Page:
A survey was carried out to determine the presence of Newcastle disease (ND) antibodies in wild birds from 12 Local Government Areas (LGAs) of Kogi State, Nigeria. The families of wild birds that were captured alive and blood obtained from them include Apodidae, Hirundinidae, Columbidae, Psittacidae, Sylviidae, Muscicapidae, Ciconiidae and Accipitridae. The haemagglutination inhibition (HI) test and enzyme link immunosorbent assay (ELISA) were used to detect ND antibodies from sera of the wild birds. The overall seroprevalence of ND in wild birds by HI test was 29.2% with mean antibody titre of 2.69±0.51 log2 while the seroprevalence was highest in Ankpa, Ofu and Olamaboro LGAs each with 50.0% and lowest in Adavi, Mopamuro and Okene LGAs with 0.0%. Hirundinidae had the highest ND seroprevalence of 50.0% by HI test, followed by Apodidae with 33.3%, Columbidae with 23.1% and lowest in Accipitridae, Psittacidae, Muscicapidae, Ciconiidae and Sylvidae with 0.0% while 18.9% of the wild birds sera had antibody titre ≥7 log2. Using ELISA, the same sera from wild birds were analyzed with the overall seroprevalence of ND in free flying wild birds being 27.1% with mean antibody titre of 11.06±1.28 ELISA Units. The seroprevalence of ND using ELISA in wild birds was highest in Ankpa LGA with 42.9% and lowest in Mopamuro and Okene LGAs with 0.0%. Also using ELISA, the seroprevalence of ND among wild bird families was highest in Accipitridae with 66.7%, followed by Hirundinidae with 38.9%, Apodidae with 33.3%, Columbidae with 15.4% and lowest in Psittacidae, Muscicapidae, Ciconiidae as well as Sylvidae with 0.0%. The presence of ND antibodies in wild birds was an indication of natural exposure and the presence of wild type ND viruses in wild birds in Kogi State. It is recommended that vaccination of rural poultry should be encouraged, backyard poultry should be screened from wild birds and scavenging rural poultry.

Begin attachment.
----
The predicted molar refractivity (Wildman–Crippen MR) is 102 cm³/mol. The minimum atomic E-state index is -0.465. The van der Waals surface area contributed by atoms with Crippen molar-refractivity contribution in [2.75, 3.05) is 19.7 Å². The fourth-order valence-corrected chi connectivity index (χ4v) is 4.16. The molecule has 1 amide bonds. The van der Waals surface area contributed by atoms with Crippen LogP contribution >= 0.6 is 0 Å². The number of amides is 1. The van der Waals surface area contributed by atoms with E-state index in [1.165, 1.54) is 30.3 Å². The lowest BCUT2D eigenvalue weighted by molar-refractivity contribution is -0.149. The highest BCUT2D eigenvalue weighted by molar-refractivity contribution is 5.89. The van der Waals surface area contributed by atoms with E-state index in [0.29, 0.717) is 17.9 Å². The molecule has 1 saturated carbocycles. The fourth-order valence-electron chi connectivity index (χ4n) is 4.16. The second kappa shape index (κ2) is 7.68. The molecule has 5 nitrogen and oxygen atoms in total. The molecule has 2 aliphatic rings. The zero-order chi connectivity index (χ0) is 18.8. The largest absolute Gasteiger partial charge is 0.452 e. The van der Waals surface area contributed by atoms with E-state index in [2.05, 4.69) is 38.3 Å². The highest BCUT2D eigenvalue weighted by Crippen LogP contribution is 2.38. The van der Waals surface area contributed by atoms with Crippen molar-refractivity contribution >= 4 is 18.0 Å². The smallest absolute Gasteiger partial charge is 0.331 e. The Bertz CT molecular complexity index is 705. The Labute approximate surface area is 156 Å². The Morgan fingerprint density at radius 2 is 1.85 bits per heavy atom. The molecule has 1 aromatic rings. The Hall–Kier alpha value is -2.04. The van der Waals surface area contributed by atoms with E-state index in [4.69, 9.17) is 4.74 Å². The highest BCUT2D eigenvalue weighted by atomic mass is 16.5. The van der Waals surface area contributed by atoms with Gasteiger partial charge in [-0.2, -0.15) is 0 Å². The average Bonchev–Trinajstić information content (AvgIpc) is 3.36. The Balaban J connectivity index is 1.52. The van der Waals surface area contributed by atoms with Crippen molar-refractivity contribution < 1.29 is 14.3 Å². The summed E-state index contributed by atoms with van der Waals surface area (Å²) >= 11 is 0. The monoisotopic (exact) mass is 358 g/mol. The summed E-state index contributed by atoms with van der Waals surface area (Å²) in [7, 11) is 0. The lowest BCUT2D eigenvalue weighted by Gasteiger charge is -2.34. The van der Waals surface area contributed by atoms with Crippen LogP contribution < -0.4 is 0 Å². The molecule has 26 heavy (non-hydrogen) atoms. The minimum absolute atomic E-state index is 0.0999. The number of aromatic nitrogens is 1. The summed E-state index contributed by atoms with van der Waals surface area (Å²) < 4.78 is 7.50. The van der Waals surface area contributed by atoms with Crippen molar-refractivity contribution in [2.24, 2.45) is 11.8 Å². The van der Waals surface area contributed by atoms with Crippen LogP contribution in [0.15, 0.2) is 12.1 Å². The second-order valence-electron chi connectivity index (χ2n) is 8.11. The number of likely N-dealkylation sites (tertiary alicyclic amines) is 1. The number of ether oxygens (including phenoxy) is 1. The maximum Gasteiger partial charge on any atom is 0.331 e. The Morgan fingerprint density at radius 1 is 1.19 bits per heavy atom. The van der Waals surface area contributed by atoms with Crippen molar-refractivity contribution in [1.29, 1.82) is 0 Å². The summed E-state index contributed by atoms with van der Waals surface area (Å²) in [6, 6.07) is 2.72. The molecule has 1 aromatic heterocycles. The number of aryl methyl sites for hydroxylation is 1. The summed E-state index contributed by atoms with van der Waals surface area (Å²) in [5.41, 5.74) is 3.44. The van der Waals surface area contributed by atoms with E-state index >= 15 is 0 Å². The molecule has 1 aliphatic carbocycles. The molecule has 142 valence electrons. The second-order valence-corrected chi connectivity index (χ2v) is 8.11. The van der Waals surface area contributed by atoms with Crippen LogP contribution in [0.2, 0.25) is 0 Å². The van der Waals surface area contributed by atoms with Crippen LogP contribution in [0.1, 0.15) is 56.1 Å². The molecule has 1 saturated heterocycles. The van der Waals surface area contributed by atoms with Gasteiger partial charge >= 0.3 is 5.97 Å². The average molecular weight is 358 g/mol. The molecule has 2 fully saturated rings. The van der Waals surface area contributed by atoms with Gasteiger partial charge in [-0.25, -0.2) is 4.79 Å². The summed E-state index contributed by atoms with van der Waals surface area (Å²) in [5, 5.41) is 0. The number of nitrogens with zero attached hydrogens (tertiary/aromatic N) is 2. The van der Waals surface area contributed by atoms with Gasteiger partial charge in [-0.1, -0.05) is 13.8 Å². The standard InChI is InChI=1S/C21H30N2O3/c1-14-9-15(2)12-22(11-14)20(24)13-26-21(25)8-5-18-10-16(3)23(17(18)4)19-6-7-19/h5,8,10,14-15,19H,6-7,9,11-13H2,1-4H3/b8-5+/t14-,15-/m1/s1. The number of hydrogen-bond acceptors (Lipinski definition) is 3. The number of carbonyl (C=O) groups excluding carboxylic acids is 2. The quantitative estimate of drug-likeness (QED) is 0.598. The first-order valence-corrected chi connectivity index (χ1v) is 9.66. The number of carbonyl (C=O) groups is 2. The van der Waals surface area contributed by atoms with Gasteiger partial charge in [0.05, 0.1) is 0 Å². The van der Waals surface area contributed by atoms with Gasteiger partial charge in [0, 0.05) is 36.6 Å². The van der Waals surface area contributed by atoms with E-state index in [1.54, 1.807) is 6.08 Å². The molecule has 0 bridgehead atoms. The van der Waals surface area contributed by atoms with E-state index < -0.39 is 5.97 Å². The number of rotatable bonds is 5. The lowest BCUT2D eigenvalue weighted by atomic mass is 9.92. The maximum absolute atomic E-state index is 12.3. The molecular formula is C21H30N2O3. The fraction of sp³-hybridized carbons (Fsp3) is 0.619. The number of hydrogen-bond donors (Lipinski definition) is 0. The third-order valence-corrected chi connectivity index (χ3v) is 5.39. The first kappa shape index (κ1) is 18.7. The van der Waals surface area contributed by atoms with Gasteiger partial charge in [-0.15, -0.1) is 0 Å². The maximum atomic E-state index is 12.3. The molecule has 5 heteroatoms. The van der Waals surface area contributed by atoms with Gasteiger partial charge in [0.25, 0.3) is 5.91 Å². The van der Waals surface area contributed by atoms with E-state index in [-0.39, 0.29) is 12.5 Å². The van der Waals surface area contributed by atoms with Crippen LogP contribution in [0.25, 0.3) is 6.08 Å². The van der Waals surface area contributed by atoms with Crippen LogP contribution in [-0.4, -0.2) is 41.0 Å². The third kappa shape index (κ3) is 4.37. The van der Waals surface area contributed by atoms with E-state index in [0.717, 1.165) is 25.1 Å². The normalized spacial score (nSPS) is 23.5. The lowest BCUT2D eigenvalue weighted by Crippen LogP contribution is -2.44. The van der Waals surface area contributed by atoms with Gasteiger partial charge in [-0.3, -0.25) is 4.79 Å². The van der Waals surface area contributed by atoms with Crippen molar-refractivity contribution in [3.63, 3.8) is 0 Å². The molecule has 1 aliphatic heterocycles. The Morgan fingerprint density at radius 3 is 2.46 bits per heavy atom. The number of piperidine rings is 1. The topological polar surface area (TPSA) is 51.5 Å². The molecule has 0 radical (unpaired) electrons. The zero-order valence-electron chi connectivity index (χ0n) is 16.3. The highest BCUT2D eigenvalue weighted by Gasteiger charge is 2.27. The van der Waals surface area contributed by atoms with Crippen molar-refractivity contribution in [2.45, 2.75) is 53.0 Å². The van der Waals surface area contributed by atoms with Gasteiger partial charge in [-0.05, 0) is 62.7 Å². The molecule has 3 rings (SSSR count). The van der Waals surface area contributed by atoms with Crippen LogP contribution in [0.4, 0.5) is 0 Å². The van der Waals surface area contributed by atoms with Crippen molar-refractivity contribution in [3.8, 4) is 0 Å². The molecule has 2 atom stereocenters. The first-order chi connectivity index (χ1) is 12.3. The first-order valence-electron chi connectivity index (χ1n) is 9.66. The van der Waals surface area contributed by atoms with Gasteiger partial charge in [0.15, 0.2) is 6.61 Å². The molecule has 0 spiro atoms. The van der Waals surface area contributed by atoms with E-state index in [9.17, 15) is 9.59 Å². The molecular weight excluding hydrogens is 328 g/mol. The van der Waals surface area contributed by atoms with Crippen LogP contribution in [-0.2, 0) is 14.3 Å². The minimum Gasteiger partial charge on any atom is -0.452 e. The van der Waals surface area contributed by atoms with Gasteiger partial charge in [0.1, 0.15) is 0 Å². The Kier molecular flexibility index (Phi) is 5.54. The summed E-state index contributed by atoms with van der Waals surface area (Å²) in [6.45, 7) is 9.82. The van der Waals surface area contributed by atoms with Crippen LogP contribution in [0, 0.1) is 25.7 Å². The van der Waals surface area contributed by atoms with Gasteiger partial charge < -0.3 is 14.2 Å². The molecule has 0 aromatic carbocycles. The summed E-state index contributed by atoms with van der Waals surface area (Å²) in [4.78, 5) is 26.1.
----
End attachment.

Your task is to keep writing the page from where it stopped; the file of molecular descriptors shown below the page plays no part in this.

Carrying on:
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Wild birds are known to be liable for the wide intercontinental spread of Newcastle disease (ND) and other pathogens (Jourdain et al., 2007; Swayne and Halvorson, 2008). In most parts of Africa and Nigeria, ND is endemic often causing outbreak in backyard and commercial poultry (Ezeokoli et al., 1984; Adene, 1996). The impact of ND is more in Nigeria where over 90% of the poultry are rural poultry that are left to roam freely to scavenge for food and water bringing them into close activity space with wild birds (Adene and Oguntade, 2006).
Although, ND is mostly pathogenic for the domestic chickens, turkeys and guinea fowls; other poultry and wild birds may not show clinical disease but do develop antibodies to the virus (Orajaka et al., 1999; Mohammed et al., 1998; Saidu et al., 2004). These birds act to maintain ND viruses which serve as sources of frequent outbreaks in rural and backyard poultry (Alexander, 2001; Saidu et al., 2004). Outbreak of ND had been caused by contamination of poultry feed with faeces of pigeon in the UK (Alexander, 2011).